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Subject:Leuconoe
Time:09:00 pm
Horace's Ode 1.11 is addressed to Leuconoe.
Heather McHugh translates that as Clarice (Don't ask, Clarice, we're not supposed to know...)
Can someone please explain to me how she arrives at Clarice?
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sollersuk
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Time:2012-03-02 09:08 pm (UTC)
I would have thought "Blanche" would be better.
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svetlanacat4
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Time:2012-03-02 09:19 pm (UTC)
Hey! Leuconoe is a Greek name, leukos meaning white and noos/nous mind. Leuconoe would be an innocent mind or/and a naïve one... I'd keep Leuconoe...
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eilidhsd
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Time:2012-03-02 09:24 pm (UTC)
Most translators do; but where does she get Clarice from? I can't see any logic in that.
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svetlanacat4
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Time:2012-03-02 09:36 pm (UTC)
Clarice (Clarisse, in French) is a derivative from Claire (Clara), the Latin clarus, a, um... which doesnt mean naïve at all... Perhaps the translator could have chosen Candice ( from candidus, a, um, white, naïve...)
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cnoocy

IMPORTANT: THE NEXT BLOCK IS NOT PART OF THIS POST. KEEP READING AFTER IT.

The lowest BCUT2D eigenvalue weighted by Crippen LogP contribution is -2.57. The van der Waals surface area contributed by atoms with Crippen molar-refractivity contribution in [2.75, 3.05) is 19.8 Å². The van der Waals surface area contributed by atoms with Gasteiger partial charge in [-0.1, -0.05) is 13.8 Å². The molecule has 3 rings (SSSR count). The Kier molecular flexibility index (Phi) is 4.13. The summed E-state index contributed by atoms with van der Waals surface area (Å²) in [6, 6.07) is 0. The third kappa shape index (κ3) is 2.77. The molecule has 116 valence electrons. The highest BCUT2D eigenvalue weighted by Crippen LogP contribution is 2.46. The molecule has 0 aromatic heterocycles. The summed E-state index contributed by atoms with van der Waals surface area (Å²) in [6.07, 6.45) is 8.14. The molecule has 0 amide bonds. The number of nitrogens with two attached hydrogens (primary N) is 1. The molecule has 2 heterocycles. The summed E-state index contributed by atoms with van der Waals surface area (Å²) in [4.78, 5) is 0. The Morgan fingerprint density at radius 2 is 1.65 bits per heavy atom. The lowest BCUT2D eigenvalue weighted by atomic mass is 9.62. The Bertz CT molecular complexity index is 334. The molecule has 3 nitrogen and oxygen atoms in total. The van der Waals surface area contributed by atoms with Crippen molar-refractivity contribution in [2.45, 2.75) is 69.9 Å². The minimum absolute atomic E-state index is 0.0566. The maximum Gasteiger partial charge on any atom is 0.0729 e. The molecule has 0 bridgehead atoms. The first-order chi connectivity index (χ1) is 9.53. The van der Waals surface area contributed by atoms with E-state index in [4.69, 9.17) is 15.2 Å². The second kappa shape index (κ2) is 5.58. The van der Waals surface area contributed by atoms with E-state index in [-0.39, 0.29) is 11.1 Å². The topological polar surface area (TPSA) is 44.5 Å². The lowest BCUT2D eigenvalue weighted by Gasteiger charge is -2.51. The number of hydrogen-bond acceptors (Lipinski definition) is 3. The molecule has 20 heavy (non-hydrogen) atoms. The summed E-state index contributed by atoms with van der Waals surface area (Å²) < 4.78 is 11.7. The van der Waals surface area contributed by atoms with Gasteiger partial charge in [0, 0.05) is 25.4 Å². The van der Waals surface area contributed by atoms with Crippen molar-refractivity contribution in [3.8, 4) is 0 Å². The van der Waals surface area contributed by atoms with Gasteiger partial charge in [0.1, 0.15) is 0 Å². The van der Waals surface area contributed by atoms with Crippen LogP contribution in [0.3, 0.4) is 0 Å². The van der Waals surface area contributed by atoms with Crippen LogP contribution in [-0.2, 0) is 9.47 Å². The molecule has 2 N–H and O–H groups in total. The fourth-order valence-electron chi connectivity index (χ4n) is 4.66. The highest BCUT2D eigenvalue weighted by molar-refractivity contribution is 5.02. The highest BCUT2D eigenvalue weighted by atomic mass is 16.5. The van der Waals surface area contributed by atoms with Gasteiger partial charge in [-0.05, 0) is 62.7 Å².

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Time:2012-03-03 01:10 am (UTC)
Are her other name translations similarly odd?
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eilidhsd
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Time:2012-03-03 08:12 am (UTC)
No, they are all straightforward.
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sollersuk
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Time:2012-03-03 06:45 am (UTC)
That's why, if there has to be a translation, I suggested "Blanche" - foreign name whose root means "white". But I agree, why translate a name at all?
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eilidhsd
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Time:2012-03-03 08:23 am (UTC)
I suppose they translate names, especially when they refer to parentage or places of origin, to make it easier for those of us sitting in the 21st century without all the cultural background of the original writer.
Blanche I can see; Clarice I just did not and I assumed that, as the translator is way above me in terms of knowledge, I was missing the point.
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svetlanacat4
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Time:2012-03-03 10:27 am (UTC)
Yes, Blanche is an old French name... It could work well here.
But sometimes translating names is strange... Just imagine... Heather in French is ... Bruyère...
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falmouthroad
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Time:2012-03-11 03:42 pm (UTC)
λευκος - in Greek means 'clear' as much as it means 'white' - hence it can be used of e.g rivers or the brightness of the sun. I.e. 'Clarice' ~ 'clear' (Latin: clarus, Fr.: claire) because 'λευκος' means clear.
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falmouthroad
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Time:2012-03-11 04:23 pm (UTC)
A possible secondary reason -

'Don't ask, Clarice' has something of the sound of 'Tu ne quaesiris
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